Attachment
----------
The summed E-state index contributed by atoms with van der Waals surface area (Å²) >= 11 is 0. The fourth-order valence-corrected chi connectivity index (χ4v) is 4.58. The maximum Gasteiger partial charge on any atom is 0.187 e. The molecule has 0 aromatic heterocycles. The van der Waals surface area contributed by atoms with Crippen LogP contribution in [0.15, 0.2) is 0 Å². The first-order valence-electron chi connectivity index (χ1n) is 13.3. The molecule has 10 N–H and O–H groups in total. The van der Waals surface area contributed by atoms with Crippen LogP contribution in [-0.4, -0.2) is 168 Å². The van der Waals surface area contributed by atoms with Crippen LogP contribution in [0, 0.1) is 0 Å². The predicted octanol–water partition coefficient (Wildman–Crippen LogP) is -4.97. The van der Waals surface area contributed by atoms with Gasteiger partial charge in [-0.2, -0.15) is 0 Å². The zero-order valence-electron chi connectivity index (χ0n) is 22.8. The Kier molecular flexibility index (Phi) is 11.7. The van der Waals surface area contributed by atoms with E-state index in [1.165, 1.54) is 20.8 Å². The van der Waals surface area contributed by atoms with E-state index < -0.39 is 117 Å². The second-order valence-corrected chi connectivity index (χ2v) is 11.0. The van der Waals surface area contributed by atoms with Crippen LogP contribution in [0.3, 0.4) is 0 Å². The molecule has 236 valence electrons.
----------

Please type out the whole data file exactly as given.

The summed E-state index contributed by atoms with van der Waals surface area (Å²) >= 11 is 0. The fourth-order valence-corrected chi connectivity index (χ4v) is 4.58. The maximum Gasteiger partial charge on any atom is 0.187 e. The molecule has 0 aromatic heterocycles. The van der Waals surface area contributed by atoms with Crippen LogP contribution in [0.15, 0.2) is 0 Å². The first-order valence-electron chi connectivity index (χ1n) is 13.3. The molecule has 10 N–H and O–H groups in total. The van der Waals surface area contributed by atoms with Crippen LogP contribution in [-0.4, -0.2) is 168 Å². The van der Waals surface area contributed by atoms with Crippen LogP contribution in [0, 0.1) is 0 Å². The predicted octanol–water partition coefficient (Wildman–Crippen LogP) is -4.97. The van der Waals surface area contributed by atoms with Gasteiger partial charge in [-0.2, -0.15) is 0 Å². The zero-order valence-electron chi connectivity index (χ0n) is 22.8. The Kier molecular flexibility index (Phi) is 11.7. The van der Waals surface area contributed by atoms with E-state index in [1.165, 1.54) is 20.8 Å². The van der Waals surface area contributed by atoms with E-state index < -0.39 is 117 Å². The second-order valence-corrected chi connectivity index (χ2v) is 11.0. The van der Waals surface area contributed by atoms with Crippen LogP contribution in [0.3, 0.4) is 0 Å². The molecule has 236 valence electrons.